| Nov 12, 2021
Building coalition to protect the Amazon
Water contamination by mining
Building capacity and dialog
Together with our partners, we held a two-day seminar that brought together various legal, civil society, and public administration actors involved in the licensing of Belo Sun mine. We provided the opportunity for people from the Secretaria de Meio Ambiente e Sustentabilidade Pará (Semas) and Brazilian Institute of the Environment and Renewable Natural Resources (IBAMA) to speak, and during the interaction the coalition demonstrated their strength and reinforced the fact that the decision to license Belo Sun was only political. The Semas representative did not respond to our arguments about the problems with the environmental impact studies. A part of the seminar was dedicated to a prior consultation workshop with the Volta Grande riparian communities, which was very empowering because the leaders affirmed that they wanted to carry out their autonomous consultation protocols. And finally, the analyses of the defenders and prosecutors showed the lack of legality, transparency, and coherence of Semas and other governmental institutions.
Supporting legal actions
The Public Defender's Office initiated a lawsuit against Belo Sun as a response to a technical report presented by AIDA that points out several flaws in the analysis of impacts and area of coverage of the mining project. The Defenders’ office is requesting that the mining project's licenses be annulled since the necessary studies were not carried out with respect to the affected riverside communities. These communities were not consulted either, which would justify the nullity of the licenses. AIDA, together with International Rivers and ISA, prepared an amicus brief to support the defense of the riparian communities represented. We contributed with a technical document in response to Belo Sun's arguments that seek to hide the flaws of the project with arguments of authority, refusing to respond objectively to our questions about the chosen methodologies, studies on the cumulative impact of the dam, and possible failures of the tailings dam and contamination of the river. In addition, we made a contribution of legal analysis that justifies the annulment of the license given to the project due to the lack of adequate consultation with the traditional communities that inhabit the Xingu.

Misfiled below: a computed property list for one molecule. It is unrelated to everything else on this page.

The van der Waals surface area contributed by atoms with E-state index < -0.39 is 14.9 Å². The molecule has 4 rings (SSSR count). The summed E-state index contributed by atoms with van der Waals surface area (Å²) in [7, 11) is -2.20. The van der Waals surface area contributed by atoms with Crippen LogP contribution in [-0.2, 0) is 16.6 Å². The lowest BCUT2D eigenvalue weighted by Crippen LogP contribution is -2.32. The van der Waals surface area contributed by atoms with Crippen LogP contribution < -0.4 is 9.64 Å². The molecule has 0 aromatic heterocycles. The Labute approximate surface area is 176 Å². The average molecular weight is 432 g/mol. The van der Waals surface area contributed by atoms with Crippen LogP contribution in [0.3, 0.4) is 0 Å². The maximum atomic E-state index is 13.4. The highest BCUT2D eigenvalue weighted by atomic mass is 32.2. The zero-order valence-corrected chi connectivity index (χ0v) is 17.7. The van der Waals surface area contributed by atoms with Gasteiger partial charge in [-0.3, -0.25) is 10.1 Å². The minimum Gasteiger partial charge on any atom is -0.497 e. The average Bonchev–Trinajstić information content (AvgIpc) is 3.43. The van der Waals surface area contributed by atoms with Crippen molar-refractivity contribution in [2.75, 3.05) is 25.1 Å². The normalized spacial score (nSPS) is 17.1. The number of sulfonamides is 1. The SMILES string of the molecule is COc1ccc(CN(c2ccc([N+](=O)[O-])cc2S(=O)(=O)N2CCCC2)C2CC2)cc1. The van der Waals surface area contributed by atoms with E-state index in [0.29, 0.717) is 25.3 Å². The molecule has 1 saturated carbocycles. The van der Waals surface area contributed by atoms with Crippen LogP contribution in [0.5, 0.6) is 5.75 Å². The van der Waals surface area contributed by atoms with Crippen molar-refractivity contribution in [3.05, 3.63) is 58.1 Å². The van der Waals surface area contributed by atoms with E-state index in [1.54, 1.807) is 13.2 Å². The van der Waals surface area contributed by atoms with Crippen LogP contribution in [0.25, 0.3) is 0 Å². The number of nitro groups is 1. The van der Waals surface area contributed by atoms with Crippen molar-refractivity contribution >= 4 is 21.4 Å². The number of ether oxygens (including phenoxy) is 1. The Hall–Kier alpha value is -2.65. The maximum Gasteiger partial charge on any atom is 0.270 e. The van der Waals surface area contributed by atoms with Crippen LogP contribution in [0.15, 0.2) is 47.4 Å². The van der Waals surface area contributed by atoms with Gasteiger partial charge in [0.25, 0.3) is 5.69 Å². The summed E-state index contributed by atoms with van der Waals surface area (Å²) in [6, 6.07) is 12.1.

Calling for international action
In an action to denounce the government of Pará to the COP, last week we drafted a letter of concern addressed to the governments that are part of the LEAF Coalition and GIZ, which were about to sign an agreement to send resources for green policies to the state of Pará. In our letter we made clear the contradiction between the governor's promises and the actual environmental policy of the state. The letter seeks to hold the funding governments accountable for establishing clear and objective criteria so that their resources are not used in a way that perpetuates the current predatory practice in the state. The letter had the support of the deputies Vivi Reis and Marinor Brito, as well as the indigenous Alessandra Munduruku, who delivered the letter at the COP signing event.